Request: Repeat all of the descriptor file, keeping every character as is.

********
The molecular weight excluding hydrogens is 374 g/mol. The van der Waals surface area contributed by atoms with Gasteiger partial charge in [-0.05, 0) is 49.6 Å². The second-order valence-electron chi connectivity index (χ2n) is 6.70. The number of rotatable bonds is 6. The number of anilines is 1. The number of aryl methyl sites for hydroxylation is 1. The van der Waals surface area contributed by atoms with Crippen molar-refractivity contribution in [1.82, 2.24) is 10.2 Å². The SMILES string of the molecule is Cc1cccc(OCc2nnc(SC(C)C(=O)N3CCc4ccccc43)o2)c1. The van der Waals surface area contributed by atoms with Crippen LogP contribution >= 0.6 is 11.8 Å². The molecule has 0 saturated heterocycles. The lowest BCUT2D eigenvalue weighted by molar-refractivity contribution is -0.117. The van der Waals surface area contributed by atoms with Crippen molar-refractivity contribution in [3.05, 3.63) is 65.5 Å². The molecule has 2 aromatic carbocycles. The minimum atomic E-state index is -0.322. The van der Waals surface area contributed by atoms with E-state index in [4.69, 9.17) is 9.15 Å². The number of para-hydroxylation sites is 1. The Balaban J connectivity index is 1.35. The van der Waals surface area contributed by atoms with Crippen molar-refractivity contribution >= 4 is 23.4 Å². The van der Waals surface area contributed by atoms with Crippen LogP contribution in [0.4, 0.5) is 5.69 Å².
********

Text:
The molecular weight excluding hydrogens is 374 g/mol. The van der Waals surface area contributed by atoms with Gasteiger partial charge in [-0.05, 0) is 49.6 Å². The second-order valence-electron chi connectivity index (χ2n) is 6.70. The number of rotatable bonds is 6. The number of anilines is 1. The number of aryl methyl sites for hydroxylation is 1. The van der Waals surface area contributed by atoms with Crippen molar-refractivity contribution in [1.82, 2.24) is 10.2 Å². The SMILES string of the molecule is Cc1cccc(OCc2nnc(SC(C)C(=O)N3CCc4ccccc43)o2)c1. The van der Waals surface area contributed by atoms with Crippen LogP contribution >= 0.6 is 11.8 Å². The molecule has 0 saturated heterocycles. The lowest BCUT2D eigenvalue weighted by molar-refractivity contribution is -0.117. The van der Waals surface area contributed by atoms with Crippen molar-refractivity contribution in [3.05, 3.63) is 65.5 Å². The molecule has 2 aromatic carbocycles. The minimum atomic E-state index is -0.322. The van der Waals surface area contributed by atoms with E-state index in [4.69, 9.17) is 9.15 Å². The number of para-hydroxylation sites is 1. The Balaban J connectivity index is 1.35. The van der Waals surface area contributed by atoms with Crippen molar-refractivity contribution >= 4 is 23.4 Å². The van der Waals surface area contributed by atoms with Crippen LogP contribution in [0.4, 0.5) is 5.69 Å².